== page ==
"What Can We Learn From History?" Discussion Of John Tosh's Thesis On History

1019 words - 4 pages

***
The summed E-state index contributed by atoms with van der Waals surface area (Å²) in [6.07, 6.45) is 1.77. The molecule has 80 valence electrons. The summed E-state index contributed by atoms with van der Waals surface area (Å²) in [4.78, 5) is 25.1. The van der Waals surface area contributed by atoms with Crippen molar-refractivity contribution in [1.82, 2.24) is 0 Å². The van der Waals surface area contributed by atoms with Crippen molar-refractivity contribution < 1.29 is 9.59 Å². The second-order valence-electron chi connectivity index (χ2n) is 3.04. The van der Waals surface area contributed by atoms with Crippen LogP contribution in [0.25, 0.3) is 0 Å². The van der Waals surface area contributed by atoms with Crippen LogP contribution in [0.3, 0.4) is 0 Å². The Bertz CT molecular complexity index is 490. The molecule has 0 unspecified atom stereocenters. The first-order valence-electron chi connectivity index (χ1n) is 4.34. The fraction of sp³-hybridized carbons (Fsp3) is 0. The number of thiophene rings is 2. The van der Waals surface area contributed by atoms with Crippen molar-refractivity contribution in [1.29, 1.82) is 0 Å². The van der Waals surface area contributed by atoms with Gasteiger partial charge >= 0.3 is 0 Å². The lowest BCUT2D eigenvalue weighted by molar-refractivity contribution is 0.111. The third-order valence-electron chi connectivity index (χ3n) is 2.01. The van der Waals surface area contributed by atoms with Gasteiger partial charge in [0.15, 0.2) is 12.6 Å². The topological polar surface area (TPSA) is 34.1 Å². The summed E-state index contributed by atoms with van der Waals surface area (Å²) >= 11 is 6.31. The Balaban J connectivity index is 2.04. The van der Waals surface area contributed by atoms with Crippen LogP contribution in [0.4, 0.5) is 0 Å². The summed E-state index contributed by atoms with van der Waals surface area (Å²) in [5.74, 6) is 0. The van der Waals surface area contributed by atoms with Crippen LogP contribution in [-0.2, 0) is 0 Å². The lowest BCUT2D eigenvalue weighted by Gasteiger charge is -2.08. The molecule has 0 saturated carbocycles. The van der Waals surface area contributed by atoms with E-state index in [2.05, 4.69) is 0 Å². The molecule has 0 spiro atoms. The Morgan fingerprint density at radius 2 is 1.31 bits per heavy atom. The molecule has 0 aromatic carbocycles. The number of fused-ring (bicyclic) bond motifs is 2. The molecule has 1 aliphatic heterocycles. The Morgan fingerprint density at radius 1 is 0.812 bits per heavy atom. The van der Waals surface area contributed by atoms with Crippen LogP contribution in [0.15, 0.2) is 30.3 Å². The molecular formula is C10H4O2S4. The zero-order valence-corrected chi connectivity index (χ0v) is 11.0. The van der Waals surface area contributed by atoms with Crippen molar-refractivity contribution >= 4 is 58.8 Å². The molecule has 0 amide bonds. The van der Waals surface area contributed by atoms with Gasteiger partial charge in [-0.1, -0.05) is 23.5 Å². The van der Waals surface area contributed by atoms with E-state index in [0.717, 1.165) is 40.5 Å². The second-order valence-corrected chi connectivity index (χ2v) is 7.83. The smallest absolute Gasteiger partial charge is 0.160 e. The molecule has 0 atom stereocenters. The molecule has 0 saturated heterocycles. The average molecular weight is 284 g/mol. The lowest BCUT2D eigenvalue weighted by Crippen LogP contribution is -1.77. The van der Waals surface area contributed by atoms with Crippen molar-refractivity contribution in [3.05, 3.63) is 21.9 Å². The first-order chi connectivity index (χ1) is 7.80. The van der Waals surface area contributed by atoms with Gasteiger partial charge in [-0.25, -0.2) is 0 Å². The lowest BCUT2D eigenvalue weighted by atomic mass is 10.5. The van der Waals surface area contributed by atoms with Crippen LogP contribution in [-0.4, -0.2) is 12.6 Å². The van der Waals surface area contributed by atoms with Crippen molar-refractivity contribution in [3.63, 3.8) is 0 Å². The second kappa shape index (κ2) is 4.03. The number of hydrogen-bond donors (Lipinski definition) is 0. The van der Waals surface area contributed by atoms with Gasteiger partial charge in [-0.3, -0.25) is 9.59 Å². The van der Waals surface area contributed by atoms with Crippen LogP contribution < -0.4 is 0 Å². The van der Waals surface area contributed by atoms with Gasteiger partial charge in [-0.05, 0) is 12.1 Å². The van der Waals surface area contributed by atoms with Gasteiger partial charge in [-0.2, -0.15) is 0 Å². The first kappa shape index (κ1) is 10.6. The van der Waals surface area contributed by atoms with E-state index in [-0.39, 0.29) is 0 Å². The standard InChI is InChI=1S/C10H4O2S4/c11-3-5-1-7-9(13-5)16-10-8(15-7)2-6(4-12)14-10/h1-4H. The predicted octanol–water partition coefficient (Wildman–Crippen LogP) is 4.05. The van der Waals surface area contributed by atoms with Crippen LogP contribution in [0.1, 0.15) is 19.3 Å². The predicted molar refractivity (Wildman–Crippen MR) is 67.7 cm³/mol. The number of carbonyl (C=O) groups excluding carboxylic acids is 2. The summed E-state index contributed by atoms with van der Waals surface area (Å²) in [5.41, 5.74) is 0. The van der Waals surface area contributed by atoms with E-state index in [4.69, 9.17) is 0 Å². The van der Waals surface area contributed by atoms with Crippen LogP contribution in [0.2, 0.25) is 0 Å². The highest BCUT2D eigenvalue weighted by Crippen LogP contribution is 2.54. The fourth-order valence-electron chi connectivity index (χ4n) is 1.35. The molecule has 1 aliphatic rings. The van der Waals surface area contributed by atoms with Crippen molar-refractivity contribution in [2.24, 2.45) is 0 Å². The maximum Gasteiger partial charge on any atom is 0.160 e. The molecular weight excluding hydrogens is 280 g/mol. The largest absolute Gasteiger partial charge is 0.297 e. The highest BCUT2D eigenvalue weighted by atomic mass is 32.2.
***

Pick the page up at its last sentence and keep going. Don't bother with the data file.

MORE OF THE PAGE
Since Herodotus' first annotations of history simply for the purpose of ensuring that "the great deeds of man may not be forgotten", there have been many developments in the reasons behind historical enquiry. As John Tosh outlined in "The Pursuit of History", humanity has changed its theories regarding the purpose of history from seeking understanding of our fate as determined by God, to the belief that we determined our own fate and later that history was of no consequence in determining the future. Thus it is evident that the work of historians has evolved and changed to display their own attitudes towards the uses of history and that these are central to our understanding and interpretation of their works.Firstly, stemming from the prevalence of religion in the social structures of later historians, the expectation that the will of God would be revealed held a societal relevance that was not widely discredited until the 18th century. This expectation from history demands to be in the form of a metahistory so that a concise and clear meaning can be derived from the past. When this ideology was initially conceived, around the Medieval age, the pace of life and historical, industrial and social change was far slower than it is in the modern era, making it a more suitable environment for the widespread acceptance that history could relate the majority of knowledge needed in the future. Today, with the constant retraining and mobility of the workforce, the knowledge needed today in many jobs did not even exist ten years ago, for example various expertise required for computer programming, engineering or graphics design. However, it can also be argued that there is still belief in the ultimate fate of the world, which the course of history is inescapably drawing us closer to with every innovation of nuclear weapons, cloning methods and disregard for natural sustainability and the environment. This is evident from the popularity of films based on the theory of the apocalypse, such as "The Day After Tomorrow".Another debatable theory is the metahistory based on the theory of Marxism. Marxist belief outlines the natural progression from feudalism to an uprising of the people, the formation of a nation-state based on industrial capitalism and the final stage in which socialism would prevail, creating social and economic satisfaction for everyone, equally. From historical example, socialism does not appear to work in practice, with the demise or ineffective governments of the Soviet Union, Cuba and Angola being prime examples. Further, given that the United States of America is potentially the "super power" of the world today and their deeply rooted objection to socialism, it does not seem at all likely that Marxist theory will go to completion. However, it must also be recognised that Marxist theory has been historically correct as far as the stage of industrial capitalism, which existed as recently as the second Industrial Revolution of the later...

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